Today is Equal Pay Day, a day that marks how many days from the end of the financial year it would take for women to earn the same average pay as men. This year it was an extra 56 days.
The Workplace Gender Equality Agency (WGEA) has chosen this day as a way to promote discussion and continue the fight for gender pay balance.
Recent Australian Bureau of Statistics data suggests that the pay gap is at an all-time low, currently sitting at 13 per cent. While this is certainly good news, there is still more that can be done if we’re to witness any real equity in the future.
“This momentum is a springboard for renewed action for employers to prioritise gender equality and ensure that we continue to work towards closing the gender pay gap,” said Mary Wooldridge, WGEA chief executive.
According to WGEA, employers can begin to make a difference by recognising the drivers behind the gender pay gap. While past research has shown that the main driver behind the gap is gender discrimination, the Diversity Council Australia (DCA) says that a new factor is driving the divide: Flexible working.
According to DCA’s upcoming Inclusion@Work report, 57 per cent of men reported using flexible work options in the past year, compared with 72 per cent of women. This highlights a 15 per cent gender flex gap, which has reportedly remained unchanged since 2019.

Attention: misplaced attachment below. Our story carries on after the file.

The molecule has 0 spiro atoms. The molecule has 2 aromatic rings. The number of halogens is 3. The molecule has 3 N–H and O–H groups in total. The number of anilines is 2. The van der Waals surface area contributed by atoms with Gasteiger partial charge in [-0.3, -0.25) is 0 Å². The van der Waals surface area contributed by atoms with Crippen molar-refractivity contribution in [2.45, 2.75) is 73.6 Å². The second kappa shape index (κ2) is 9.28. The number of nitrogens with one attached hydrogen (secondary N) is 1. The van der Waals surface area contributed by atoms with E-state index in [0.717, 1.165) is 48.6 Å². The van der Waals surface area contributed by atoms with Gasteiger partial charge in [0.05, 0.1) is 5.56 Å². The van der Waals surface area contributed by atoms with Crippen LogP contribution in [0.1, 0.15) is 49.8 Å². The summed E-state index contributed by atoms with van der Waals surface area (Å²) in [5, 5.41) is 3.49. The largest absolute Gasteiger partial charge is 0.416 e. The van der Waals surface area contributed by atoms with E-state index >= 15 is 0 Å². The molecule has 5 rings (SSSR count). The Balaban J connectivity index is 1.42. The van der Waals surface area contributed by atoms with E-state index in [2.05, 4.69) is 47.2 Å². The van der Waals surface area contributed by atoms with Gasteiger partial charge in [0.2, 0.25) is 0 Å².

With flexible working comes better access to caregiver responsibilities, which DCA accounts for 33 per cent of the gender pay gap, making it the second most prominent cause. Providing more men with flexible working could help to reduce these issues, says DCA.
“Better access to flexible working conditions don’t only make workplaces more accessible for carers, they also help to encourage men to take on more caring duties, which we know disproportionately fall to women,” said DCA chief executive Lisa Annese.
“In order to address Australia’s gender pay gap, we need to address the gender flex gap. Workplaces play a significant role in addressing the gendered stigma on flex work and encouraging their employees to share the care.”
More men participating in caring duties would help to reduce the gender pay gap, says DCA. According to its latest report, flexible working was often considered feminine and associated with care work. Breaking this stigma and providing equal opportunities can help to create equality in the workplace.
Men who took advantage of flexible working were found to be more likely to face negative treatment than women. Thirty-seven per cent of men reported this, compared to just 24 per cent of women. Meanwhile, 38 per cent of women reported accessing flexible working, compared to just 21 per cent of men.
Breaking down these barriers falls on employers to offer these opportunities. Men can also do their part, as DCA is encouraging them to ‘share the care’.
The term "gender pay gap" refers to the customarily higher average incomes and salaries that men receive over women.